What the User ended up with was (for example) duplicate icons in the control panel. For example, one the normal Power Settings, one with Power Settings – 32-bit – this for a bunch of the functions. Never seen anything like that before.

      Other things, like Notepad, were screwed up with strange entries in the menu that looked like command lines (I did not pursue these).

      I should have suggested a Factory Restore and start over, but I just walked away. It was an “OMG what did he do” moment. Usually I’m not so bummed out by User complete lack of understanding/awareness/knowledge (cluelessness).

    • #11334

      This wasn’t about installing 32-bit Office on a 64-bit machine. It wasn’t about whether 32-bit programs can run on 64-bit machines. Do you really think I’m that dumb?

      This was about transferring older programs that are not compatible with Win10 (in case you didn’t know that was possible).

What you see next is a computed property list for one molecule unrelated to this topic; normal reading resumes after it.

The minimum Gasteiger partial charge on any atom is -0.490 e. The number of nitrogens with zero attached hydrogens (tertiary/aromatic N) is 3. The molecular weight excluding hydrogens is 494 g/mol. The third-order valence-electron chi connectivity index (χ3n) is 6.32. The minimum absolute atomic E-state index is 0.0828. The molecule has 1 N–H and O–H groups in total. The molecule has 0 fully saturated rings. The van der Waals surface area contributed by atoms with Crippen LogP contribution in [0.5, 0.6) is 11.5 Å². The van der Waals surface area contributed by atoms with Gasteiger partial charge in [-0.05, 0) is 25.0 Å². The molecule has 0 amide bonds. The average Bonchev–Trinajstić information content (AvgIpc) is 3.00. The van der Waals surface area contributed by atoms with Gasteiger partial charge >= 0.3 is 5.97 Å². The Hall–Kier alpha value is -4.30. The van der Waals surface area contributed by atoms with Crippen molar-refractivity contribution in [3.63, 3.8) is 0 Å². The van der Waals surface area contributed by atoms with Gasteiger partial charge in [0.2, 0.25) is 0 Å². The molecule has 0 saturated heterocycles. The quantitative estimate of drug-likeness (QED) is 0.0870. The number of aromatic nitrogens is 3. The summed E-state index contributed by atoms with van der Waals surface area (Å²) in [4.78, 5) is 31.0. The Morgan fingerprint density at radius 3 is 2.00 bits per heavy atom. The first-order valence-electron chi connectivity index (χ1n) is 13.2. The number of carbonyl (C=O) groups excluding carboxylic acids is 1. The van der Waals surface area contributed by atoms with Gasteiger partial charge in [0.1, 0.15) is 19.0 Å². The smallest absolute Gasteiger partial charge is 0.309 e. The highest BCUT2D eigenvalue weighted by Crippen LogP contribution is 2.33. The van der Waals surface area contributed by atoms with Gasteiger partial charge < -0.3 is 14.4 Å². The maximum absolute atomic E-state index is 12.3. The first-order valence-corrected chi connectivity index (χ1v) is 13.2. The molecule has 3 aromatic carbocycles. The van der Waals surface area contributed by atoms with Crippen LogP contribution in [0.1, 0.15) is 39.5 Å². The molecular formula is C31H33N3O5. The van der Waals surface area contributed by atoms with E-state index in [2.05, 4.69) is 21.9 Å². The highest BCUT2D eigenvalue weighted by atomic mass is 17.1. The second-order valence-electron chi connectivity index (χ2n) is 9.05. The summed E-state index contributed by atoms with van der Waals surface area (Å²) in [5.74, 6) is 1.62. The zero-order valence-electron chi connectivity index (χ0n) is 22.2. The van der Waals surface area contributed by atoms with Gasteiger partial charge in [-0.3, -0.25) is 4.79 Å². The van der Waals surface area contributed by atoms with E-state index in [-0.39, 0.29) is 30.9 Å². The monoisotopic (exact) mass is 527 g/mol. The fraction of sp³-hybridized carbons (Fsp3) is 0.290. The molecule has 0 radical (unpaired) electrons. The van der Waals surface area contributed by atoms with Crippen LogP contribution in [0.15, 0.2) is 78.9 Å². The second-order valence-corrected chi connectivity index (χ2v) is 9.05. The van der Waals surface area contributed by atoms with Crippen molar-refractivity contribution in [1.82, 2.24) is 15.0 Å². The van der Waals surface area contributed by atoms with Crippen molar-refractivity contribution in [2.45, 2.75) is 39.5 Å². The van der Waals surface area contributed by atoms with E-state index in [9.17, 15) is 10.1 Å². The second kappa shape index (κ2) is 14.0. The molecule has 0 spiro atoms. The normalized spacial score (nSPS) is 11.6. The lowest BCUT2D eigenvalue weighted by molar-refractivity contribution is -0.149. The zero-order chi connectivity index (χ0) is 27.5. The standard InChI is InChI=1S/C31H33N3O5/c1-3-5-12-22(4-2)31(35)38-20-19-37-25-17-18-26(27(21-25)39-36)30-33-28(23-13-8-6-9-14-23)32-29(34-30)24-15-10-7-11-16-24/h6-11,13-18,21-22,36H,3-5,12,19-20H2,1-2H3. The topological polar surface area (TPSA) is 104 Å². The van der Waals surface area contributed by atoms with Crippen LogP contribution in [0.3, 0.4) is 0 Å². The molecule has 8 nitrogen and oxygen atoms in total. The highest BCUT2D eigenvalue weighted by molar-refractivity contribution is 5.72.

But mostly it was about what a mess the User made of his new PC!!

    • #11335

      My prediction is very much consistent with the one you expressed in your letter sent to Woody.
      I cannot comment about the legality of Microsoft’s approach because I am not competent in the law area, but it seems to happen everywhere, only if you look at Google, Apple, Adobe, Mozilla, Citrix and almost everyone else I believe.

    • #11336

      From a practical perspective, I think Microsoft makes the ongoing management of Windows 10 more and more complicated for the end-users, but also for most systems administrators maybe hoping that somehow the very same users/admins will resign to the idea that only Microsoft specialised personnel can manage the OS in a timely manner, with all the patches, changes and so on. And where can the OS be managed better than in a central location which is currently known as “The Cloud”.
      This raises network performance and reliability issues which I don’t know if they can be solved in an acceptable manner for all customers with the current and near future technologies.
      The Courts can only delay this evolution which can be stopped only due to commercial considerations and not due to regulation.